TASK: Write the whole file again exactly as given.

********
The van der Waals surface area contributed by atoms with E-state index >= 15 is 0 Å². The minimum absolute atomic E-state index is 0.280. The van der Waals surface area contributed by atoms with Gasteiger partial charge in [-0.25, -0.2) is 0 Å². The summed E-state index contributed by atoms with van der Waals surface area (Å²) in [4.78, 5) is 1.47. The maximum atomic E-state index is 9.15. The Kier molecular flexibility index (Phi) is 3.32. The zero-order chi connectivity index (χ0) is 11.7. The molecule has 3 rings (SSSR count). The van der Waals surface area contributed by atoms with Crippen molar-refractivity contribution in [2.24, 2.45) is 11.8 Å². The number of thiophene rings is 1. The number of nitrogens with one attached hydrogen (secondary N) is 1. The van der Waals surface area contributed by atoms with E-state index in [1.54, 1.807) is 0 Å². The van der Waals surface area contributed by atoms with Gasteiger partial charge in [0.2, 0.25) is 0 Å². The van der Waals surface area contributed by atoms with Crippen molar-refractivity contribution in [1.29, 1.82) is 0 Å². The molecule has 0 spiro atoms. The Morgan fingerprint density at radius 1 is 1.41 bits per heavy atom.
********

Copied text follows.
The van der Waals surface area contributed by atoms with E-state index >= 15 is 0 Å². The minimum absolute atomic E-state index is 0.280. The van der Waals surface area contributed by atoms with Gasteiger partial charge in [-0.25, -0.2) is 0 Å². The summed E-state index contributed by atoms with van der Waals surface area (Å²) in [4.78, 5) is 1.47. The maximum atomic E-state index is 9.15. The Kier molecular flexibility index (Phi) is 3.32. The zero-order chi connectivity index (χ0) is 11.7. The molecule has 3 rings (SSSR count). The van der Waals surface area contributed by atoms with Crippen molar-refractivity contribution in [2.24, 2.45) is 11.8 Å². The number of thiophene rings is 1. The number of nitrogens with one attached hydrogen (secondary N) is 1. The van der Waals surface area contributed by atoms with E-state index in [1.54, 1.807) is 0 Å². The van der Waals surface area contributed by atoms with Gasteiger partial charge in [0.2, 0.25) is 0 Å². The van der Waals surface area contributed by atoms with Crippen molar-refractivity contribution in [1.29, 1.82) is 0 Å². The molecule has 0 spiro atoms. The Morgan fingerprint density at radius 1 is 1.41 bits per heavy atom.